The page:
CEO Heads South, But Numbers Don't
SAN DIEGO-When Teresa Halleck moved from being president and CEO of $7.2-billion The Golden 1 in Sacramento, Calif., to $4.9-billion San Diego County CU, it could have been said she was moving out of the frying pan and into the fire.
Not only is San Diego a highly competitive financial services marketplace, it had the distinction of being the first part of the state to watch home values plunge. Indeed, Halleck said foreclosure-related aggregate Notice of Default (NOD) statistics for the County of San Diego had shown improvement during the summer, but recently have risen back to the levels seen during the spring of this year.
According to www.foreclosureforum.com, NOD fillings ran 2,176 and 2,412 for the months of August and September, after having fallen below that level during May, June and July. On a brighter note, the report said year-over-year NOD filings are down for the first 10 months of 2010 compared to 2009.
"Based on NOD filing statistics, I think it is fair to say consumer defaults triggering NOD filings in San Diego County most likely peaked in late 2008 or early 2009," Halleck said. "From the San Diego County Credit Union perspective, management believes we have primarily worked through the most significant portion of the local real estate market decline."
However, she cautioned, despite the year-over-year decline in the average NOD filings for the county, management does not anticipate a rapid rise in local housing values.
"And that translates into a slower overall local market recovery as consumers continue to be cautious with discretionary spending," she observed. "Requests for real estate loan modifications have significantly declined in comparison to 2009, another good sign that the local economy is stabilizing and perhaps beginning to recover.
Halleck said she and her management team are monitoring several sources to keep an eye on the all-important housing market, including the S&P/Cash-Shiller home price index, the National Association of Realtors median home price, and MDA DataQuick median home price. Not only have all of these factors pointed up over the past 12 months, local media recently reported the San Diego County Index of leading indicators has increased since the first quarter of this year.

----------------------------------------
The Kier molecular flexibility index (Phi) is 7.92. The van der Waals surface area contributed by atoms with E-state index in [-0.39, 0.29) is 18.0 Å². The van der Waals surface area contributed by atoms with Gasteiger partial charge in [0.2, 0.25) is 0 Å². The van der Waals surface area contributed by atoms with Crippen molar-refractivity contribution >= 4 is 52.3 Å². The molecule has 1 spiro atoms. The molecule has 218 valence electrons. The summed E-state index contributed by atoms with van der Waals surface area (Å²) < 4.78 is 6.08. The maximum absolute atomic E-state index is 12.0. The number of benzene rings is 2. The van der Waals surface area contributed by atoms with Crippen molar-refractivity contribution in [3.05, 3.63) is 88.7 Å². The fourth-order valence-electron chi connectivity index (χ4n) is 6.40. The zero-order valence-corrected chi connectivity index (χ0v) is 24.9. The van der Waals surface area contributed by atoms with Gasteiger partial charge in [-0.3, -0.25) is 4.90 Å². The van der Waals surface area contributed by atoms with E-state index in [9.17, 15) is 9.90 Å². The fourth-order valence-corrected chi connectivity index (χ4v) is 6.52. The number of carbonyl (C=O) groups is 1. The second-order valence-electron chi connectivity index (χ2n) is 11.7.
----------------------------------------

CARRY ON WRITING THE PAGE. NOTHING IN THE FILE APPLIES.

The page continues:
Thanks in no small part to an improving local economy, San Diego County CU recorded strong numbers in the third quarter. Net income for the quarter was approximately $22.7 million. Net income through the first three quarters was $43.3 million, despite paying two assessments: $5.2 million for NCUSIF and $5.6 million for corporate stabilization.
Halleck said SDCCU put less money in its Provision for Loan and Lease Loss during the third quarter because its loan portfolio was not growing and because the Allowance for Loan Loss reserve account was "more than adequately funded" as of Sept. 30.
"We also accrued for the NCUA assessment, so the cost was spread out and didn't impact just the third quarter," she said.
There is both good news and bad on the auto loan front. Halleck said the SDCCU's consumer lending group reported total vehicle sales for August in San Diego and Orange counties was up compared to August 2009. However, Riverside County vehicle sales had a year-over-year decline.
"Despite stabilized vehicle sales in San Diego and Orange counties, the credit union continues to see fierce competition for auto loans in our markets as competitors stretch to maintain and gain volume," she said. "San Diego County Credit Union has remained a reliable auto loan lender for its members and the community at large and continues to offer tremendous value for qualified borrowers. With the average age of autos continuing to increase as consumers remain cautionary about discretionary spending, we look forward to the day when consumers realize their need to purchase another vehicle can no longer be prudently delayed and we can help them meet their borrowing needs."
When Halleck made the move 500 miles south on Interstate 5 in August, she found SDCCU already doing a "great job" managing costs and did not have to implement drastic expense-cutting initiatives.
Reinforcing Expense Culture
"Instead, I have reinforced that our culture of strong efficiency and cost control is a true organizational strength and my expectation is that we continue to retain and enhance this competitive strategic advantage."
Looking forward, Halleck said she can see "glimmers of positive economic signs" in SDCCU's local economy. "San Diego County Credit Union remains well positioned to meet the needs of the communities we serve. Management continues to carefully monitor trends and market indicators. We anticipate the local market will recover somewhat slowly over a multi-year period of time."